each particle of tallow to be, at its first evaporation, of <s>the same<\s> such dimensions as to produce the same effect as <s>with<\s> the thin plate of air at this point, where it is about 1/10000 of an inch in <s>diameter <\s> thickness, and to reflect, or perhaps rather to transmit the mixed light produced by the incipient combustion around it, and we shall have a light completely resembling that which Dr. Wollaston has observed. There appears to be also a fine line of strong yellow light, separate from the general spectrum, <s>and<\s> principally derived from the most superficial combustion at the margin of the flame, and increasing in quantity as the flame ascends. Similar circumstances might undoubtedly be found in other cases of the production or modification of light: and <s>observations <\s> experiments upon this subject might tend greatly to <s>confirm <\s> establish the Newtonian opinion, that the colour of all <s>substances <\s> natural bodies are similar in origin to those of thin plates, an opinion which appears to do the highest honour to the sagacity of its author, and indeed to form a very considerable step in our advances towards an acquaintance with the intimate constitution and arrangement of <s>natural bodies <\s> material substances. I have lately had an opportunity of confirming my former obser- vations on the dispersive powers of the eye. I find that, at the respective distances of 10 and 15 inches, the extreme red and extreme violet rays are similarly refracted, the difference being expressed by a focal length of 30 inches: now the interval between red and yellow is about one fourth of the whole spectrum, consequently a focal length of 120 inches expresses <s>the<\s> a power equivalent to the dispersion of the red and yellow and this differs but little from 132, which was the result of the <s>former <\s> observation already described. I do not know that these experiments are more accurate than the former one, but I have [repeated them several times under different circumstances, and I have no doubt that the dispersion of coloured light in the human eye is nearly such as I have stated it. How it happens to be no greater, I cannot at present undertake to explain. MDCCCII 3f 397 <s>Royal Institution 26 June 1802.<\s> Correction of a former paper. In the Philosophical Transactions for 1800 p.146.1.12 for 83810 read 84197; 1.13 for.0011562 read .0010116. In Fig. 53 the E6(Q) is too near D, and the E6(Y) should be above instead of below it.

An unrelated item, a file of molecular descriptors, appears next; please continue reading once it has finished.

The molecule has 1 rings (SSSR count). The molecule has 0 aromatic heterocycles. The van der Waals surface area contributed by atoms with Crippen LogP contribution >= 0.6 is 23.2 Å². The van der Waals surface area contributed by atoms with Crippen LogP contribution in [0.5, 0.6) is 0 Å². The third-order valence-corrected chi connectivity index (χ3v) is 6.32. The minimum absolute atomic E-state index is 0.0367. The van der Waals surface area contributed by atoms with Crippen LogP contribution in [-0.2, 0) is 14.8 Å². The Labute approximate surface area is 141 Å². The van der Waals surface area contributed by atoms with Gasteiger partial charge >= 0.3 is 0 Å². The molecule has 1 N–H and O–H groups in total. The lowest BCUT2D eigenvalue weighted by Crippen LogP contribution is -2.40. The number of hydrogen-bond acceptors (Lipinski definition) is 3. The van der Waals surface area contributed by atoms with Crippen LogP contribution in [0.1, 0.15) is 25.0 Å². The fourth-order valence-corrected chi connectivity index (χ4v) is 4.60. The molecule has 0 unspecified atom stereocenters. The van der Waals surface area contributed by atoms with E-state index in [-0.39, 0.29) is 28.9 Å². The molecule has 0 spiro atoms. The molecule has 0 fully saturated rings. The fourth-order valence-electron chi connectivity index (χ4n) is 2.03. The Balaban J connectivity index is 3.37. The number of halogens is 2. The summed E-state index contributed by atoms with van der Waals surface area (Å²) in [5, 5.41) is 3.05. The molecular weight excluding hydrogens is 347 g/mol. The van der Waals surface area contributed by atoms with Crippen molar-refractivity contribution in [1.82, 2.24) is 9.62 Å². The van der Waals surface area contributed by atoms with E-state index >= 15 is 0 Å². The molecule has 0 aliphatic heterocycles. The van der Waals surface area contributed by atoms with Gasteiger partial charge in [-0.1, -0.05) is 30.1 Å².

Please login to transcribe
An Account of Some Cases of the Production ofColours, Not Hitherto Described. Thomas Young., 1800. From The Royal Society, L&P/12/32
Please login to comment